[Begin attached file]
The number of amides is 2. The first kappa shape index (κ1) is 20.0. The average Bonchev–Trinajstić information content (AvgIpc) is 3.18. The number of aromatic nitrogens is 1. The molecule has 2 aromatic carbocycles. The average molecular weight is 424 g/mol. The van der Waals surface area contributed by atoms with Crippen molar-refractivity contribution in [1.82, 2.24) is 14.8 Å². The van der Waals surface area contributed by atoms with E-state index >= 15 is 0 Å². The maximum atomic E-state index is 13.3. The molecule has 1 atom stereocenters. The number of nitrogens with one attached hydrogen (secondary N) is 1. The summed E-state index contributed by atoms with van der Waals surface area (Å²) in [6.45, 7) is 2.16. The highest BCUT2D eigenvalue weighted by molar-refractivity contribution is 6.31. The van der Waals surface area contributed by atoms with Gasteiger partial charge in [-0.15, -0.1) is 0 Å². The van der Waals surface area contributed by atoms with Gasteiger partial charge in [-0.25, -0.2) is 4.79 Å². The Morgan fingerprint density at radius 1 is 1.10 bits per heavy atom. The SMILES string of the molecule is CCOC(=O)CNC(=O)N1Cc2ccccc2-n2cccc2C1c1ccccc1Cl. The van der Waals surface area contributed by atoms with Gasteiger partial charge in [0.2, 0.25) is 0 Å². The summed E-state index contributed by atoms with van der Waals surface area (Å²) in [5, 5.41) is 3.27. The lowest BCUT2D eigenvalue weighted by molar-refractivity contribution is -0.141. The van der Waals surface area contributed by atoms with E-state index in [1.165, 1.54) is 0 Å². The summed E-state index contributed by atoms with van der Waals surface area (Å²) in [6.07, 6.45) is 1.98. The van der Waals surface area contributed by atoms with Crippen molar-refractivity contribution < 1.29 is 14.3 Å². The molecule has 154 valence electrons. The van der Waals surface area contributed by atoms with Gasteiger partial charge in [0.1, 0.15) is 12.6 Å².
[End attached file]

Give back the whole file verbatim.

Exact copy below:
The number of amides is 2. The first kappa shape index (κ1) is 20.0. The average Bonchev–Trinajstić information content (AvgIpc) is 3.18. The number of aromatic nitrogens is 1. The molecule has 2 aromatic carbocycles. The average molecular weight is 424 g/mol. The van der Waals surface area contributed by atoms with Crippen molar-refractivity contribution in [1.82, 2.24) is 14.8 Å². The van der Waals surface area contributed by atoms with E-state index >= 15 is 0 Å². The maximum atomic E-state index is 13.3. The molecule has 1 atom stereocenters. The number of nitrogens with one attached hydrogen (secondary N) is 1. The summed E-state index contributed by atoms with van der Waals surface area (Å²) in [6.45, 7) is 2.16. The highest BCUT2D eigenvalue weighted by molar-refractivity contribution is 6.31. The van der Waals surface area contributed by atoms with Gasteiger partial charge in [-0.15, -0.1) is 0 Å². The van der Waals surface area contributed by atoms with Gasteiger partial charge in [-0.25, -0.2) is 4.79 Å². The Morgan fingerprint density at radius 1 is 1.10 bits per heavy atom. The SMILES string of the molecule is CCOC(=O)CNC(=O)N1Cc2ccccc2-n2cccc2C1c1ccccc1Cl. The van der Waals surface area contributed by atoms with Gasteiger partial charge in [0.2, 0.25) is 0 Å². The summed E-state index contributed by atoms with van der Waals surface area (Å²) in [5, 5.41) is 3.27. The lowest BCUT2D eigenvalue weighted by molar-refractivity contribution is -0.141. The van der Waals surface area contributed by atoms with E-state index in [1.165, 1.54) is 0 Å². The summed E-state index contributed by atoms with van der Waals surface area (Å²) in [6.07, 6.45) is 1.98. The van der Waals surface area contributed by atoms with Crippen molar-refractivity contribution < 1.29 is 14.3 Å². The molecule has 154 valence electrons. The van der Waals surface area contributed by atoms with Gasteiger partial charge in [0.1, 0.15) is 12.6 Å².